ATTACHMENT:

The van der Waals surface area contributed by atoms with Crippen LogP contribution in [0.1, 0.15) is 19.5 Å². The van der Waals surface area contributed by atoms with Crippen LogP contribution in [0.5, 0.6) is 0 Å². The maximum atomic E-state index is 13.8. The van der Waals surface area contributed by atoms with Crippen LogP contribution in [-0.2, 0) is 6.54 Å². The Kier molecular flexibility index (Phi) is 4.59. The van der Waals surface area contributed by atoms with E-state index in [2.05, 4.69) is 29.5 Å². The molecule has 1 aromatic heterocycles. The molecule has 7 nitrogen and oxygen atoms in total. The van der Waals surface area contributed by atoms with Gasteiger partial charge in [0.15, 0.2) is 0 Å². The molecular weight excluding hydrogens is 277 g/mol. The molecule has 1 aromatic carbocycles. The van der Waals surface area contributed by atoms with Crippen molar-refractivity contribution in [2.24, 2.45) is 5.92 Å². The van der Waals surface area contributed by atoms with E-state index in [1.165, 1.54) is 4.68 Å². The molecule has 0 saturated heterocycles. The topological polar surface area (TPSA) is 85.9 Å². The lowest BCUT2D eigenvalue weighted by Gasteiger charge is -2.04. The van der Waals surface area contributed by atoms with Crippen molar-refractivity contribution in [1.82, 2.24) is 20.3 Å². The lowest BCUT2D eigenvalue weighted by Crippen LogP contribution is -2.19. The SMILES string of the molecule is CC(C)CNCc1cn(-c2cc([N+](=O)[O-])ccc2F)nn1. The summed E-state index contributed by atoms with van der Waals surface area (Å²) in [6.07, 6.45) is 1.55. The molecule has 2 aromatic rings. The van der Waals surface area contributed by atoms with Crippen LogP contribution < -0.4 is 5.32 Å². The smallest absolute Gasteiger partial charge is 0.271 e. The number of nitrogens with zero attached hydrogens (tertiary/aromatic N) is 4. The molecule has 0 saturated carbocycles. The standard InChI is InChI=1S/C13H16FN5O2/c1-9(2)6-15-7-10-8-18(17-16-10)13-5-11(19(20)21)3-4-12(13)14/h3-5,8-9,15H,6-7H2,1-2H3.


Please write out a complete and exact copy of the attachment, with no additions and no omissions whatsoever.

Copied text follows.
The van der Waals surface area contributed by atoms with Crippen LogP contribution in [0.1, 0.15) is 19.5 Å². The van der Waals surface area contributed by atoms with Crippen LogP contribution in [0.5, 0.6) is 0 Å². The maximum atomic E-state index is 13.8. The van der Waals surface area contributed by atoms with Crippen LogP contribution in [-0.2, 0) is 6.54 Å². The Kier molecular flexibility index (Phi) is 4.59. The van der Waals surface area contributed by atoms with E-state index in [2.05, 4.69) is 29.5 Å². The molecule has 1 aromatic heterocycles. The molecule has 7 nitrogen and oxygen atoms in total. The van der Waals surface area contributed by atoms with Gasteiger partial charge in [0.15, 0.2) is 0 Å². The molecular weight excluding hydrogens is 277 g/mol. The molecule has 1 aromatic carbocycles. The van der Waals surface area contributed by atoms with Crippen molar-refractivity contribution in [2.24, 2.45) is 5.92 Å². The van der Waals surface area contributed by atoms with E-state index in [1.165, 1.54) is 4.68 Å². The molecule has 0 saturated heterocycles. The topological polar surface area (TPSA) is 85.9 Å². The lowest BCUT2D eigenvalue weighted by Gasteiger charge is -2.04. The van der Waals surface area contributed by atoms with Crippen molar-refractivity contribution in [1.82, 2.24) is 20.3 Å². The lowest BCUT2D eigenvalue weighted by Crippen LogP contribution is -2.19. The SMILES string of the molecule is CC(C)CNCc1cn(-c2cc([N+](=O)[O-])ccc2F)nn1. The summed E-state index contributed by atoms with van der Waals surface area (Å²) in [6.07, 6.45) is 1.55. The molecule has 2 aromatic rings. The van der Waals surface area contributed by atoms with Crippen LogP contribution < -0.4 is 5.32 Å². The smallest absolute Gasteiger partial charge is 0.271 e. The number of nitrogens with zero attached hydrogens (tertiary/aromatic N) is 4. The molecule has 0 saturated carbocycles. The standard InChI is InChI=1S/C13H16FN5O2/c1-9(2)6-15-7-10-8-18(17-16-10)13-5-11(19(20)21)3-4-12(13)14/h3-5,8-9,15H,6-7H2,1-2H3.